Vesicular Breathing – Normal
Vesicular breathing is the breathing in which the expiration is shorter than the inspiration period with no pause in between. The inspiration is 2 to 3 times longer than the expiration. During the expiration, the quality of sound fades rapidly. It has a lower pitch and is softer in nature. During the inspiration, the sound is of higher intensity and rustling in quality. It becomes softer during the expiration period. It is auscultated in all the areas of auscultation but mostly above the thorax. Vesicular breathing is considered normal breathing. It is the most commonly heard lung sound.
Crackles – Fine (Rales)
Fine crackles, also called pulmonary crackles or rales, are the rattling sounds perceived during the late inspiration period. They feel like the sound of hair rubbing together. Fine crackles arise in the smaller alveoli or the airways due to the collapse of these airways by some exudate or fluid. They are high pitched and soft in nature. They can be heard only by auscultating with a stethoscope. They are not normal and are heard in respiratory diseases like pulmonary fibrosis, congestive heart failure, interstitial pneumonia. They indicate extra fluid over the lungs, which might be due to aspiration, pneumonia, chronic bronchitis, etc.
Coarse crackles – (Rales)
Coarse crackles have a lower pitch than the fine crackles and are comparatively louder. They are heard during the early inspiration period. They sound moist or sturdy. They last for a longer period. They show the accumulation of extra fluid over the lungs resulted from the aspiration, pulmonary edema, bronchitis, etc. They are caused by the pathological processes taking place in the larger respiratory spaces or bronchioles. Mucous in the large bronchioles as in Chronic obstructive pulmonary disease (COPD) can result in coarse crackles or rales. Coarse crackles are also indicative of Adult respiratory distress syndrome (ARDS). Coughing can alter the quality of coarse crackles, but they do not disappear completely.
Wheeze is a kind of a whistling sound. It is caused by the narrowing and inflammation of the airways. It can be heard both during the inspiratory and expiratory phases. It is indicative of some kind of obstruction in the air spaces or narrowing of these spaces. It is a pathological sound. Wheezing is most commonly heard during serious respiratory diseases like asthma and chronic obstructive pulmonary disease (COPD), requiring proper diagnosis and treatment. Wheezes have a musical or squeaky aspect to them. Wheezing feels like whistling when a person is breathing. The high-pitched wheezing is heard most commonly during expiration and some times during inspiration.
Ronchi – Low Pitched Wheezes
Ronchi( plural for ronchus) are also known as low pitched wheezes. They are coarse and rattling in nature. They are caused when some abnormal secretions in the bronchial airspaces cause blockage or obstruction. Ronchi resembles the sound of snoring. Ronchi are observed during respiratory disorders like chronic bronchitis, chronic obstructive pulmonary disease (COPD), pneumonia, bronchiectasis, or cystic fibrosis. When the obstruction or blockage occurs in intrathoracic airways, it’s known as expiratory ronchi. There are two types of ronchi. The high-pitched ronchi are referred to as sibilant ronchi, and the low-pitched ronchi are called sonorous ronchi. Coughing alters the nature of ronchi.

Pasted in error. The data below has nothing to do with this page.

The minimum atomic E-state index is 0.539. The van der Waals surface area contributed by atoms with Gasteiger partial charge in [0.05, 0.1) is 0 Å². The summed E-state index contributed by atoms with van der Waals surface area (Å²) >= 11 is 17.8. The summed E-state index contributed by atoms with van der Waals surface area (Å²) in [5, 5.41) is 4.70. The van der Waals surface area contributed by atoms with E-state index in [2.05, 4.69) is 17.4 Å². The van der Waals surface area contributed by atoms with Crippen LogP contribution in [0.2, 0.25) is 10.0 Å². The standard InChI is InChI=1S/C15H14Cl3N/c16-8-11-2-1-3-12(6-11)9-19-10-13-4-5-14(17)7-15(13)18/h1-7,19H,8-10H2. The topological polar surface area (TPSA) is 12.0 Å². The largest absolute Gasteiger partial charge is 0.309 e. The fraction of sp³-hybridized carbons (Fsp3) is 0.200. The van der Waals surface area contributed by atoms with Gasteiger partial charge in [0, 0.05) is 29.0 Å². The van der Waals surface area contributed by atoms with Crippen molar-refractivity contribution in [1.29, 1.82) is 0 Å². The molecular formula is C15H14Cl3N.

Bronchial Breath Sounds
Bronchial breath sounds are considered normal in respiration. They are commonly auscultated above the trachea. Although the bronchial breath sounds are normal, it is called consolidation when they are heard in some area away from their normal findings. Consolidation is found in pneumonia or lung compression. These conditions make the lung tissues dense. Sometimes the bronchial breath sounds are also heard in the peripheral areas where normally vesicular sounds should be heard. Bronchial breathing has a long expiratory phase, and the sounds are larger. In the condition of health, these sounds are heard only above the large air spaces like the trachea. Bronchial sounds consist of higher frequency components.
Pleural rubs are abnormal lung sounds. These are heard when there is an inflammation of the lung’s pleural layer caused by the rubbing together of these layers. Pleural rubs are harsh and grating in nature. Pleural friction rubs can be heard during both inspiration and expiration. These have a low pitch. Pleural rubs are common in respiratory diseases like pneumonia, pulmonary embolism, malignant pleural disease, etc. There is a narrow fluid-filled space called the pleural cavity between the pleural layers of the lung. When this space becomes inflamed, or the lubrication between them is lost, pleural rubs are heard, and pain is observed.
Bronchovesicular Lung Sounds
Bronchovesicular lung sounds are tubular in nature. They are heard in the chest’s posterior portion, usually between the central part of the anterior chest and the scapulae. Compared to the bronchial lung sounds, bronchovesicular sounds are softer in nature. Bronchovesicular sounds have equal inspiratory and expiratory phases. The difference in the pitch of the sound is observed during the expiratory phase. They are considered normal breathing sounds. They can be auscultated throughout the lung area/field, especially near the trachea and the alveoli. They have a medium pitch. Bronchiovesicular sounds are considered as the intermediate sounds between the bronchial and vesicular breathing.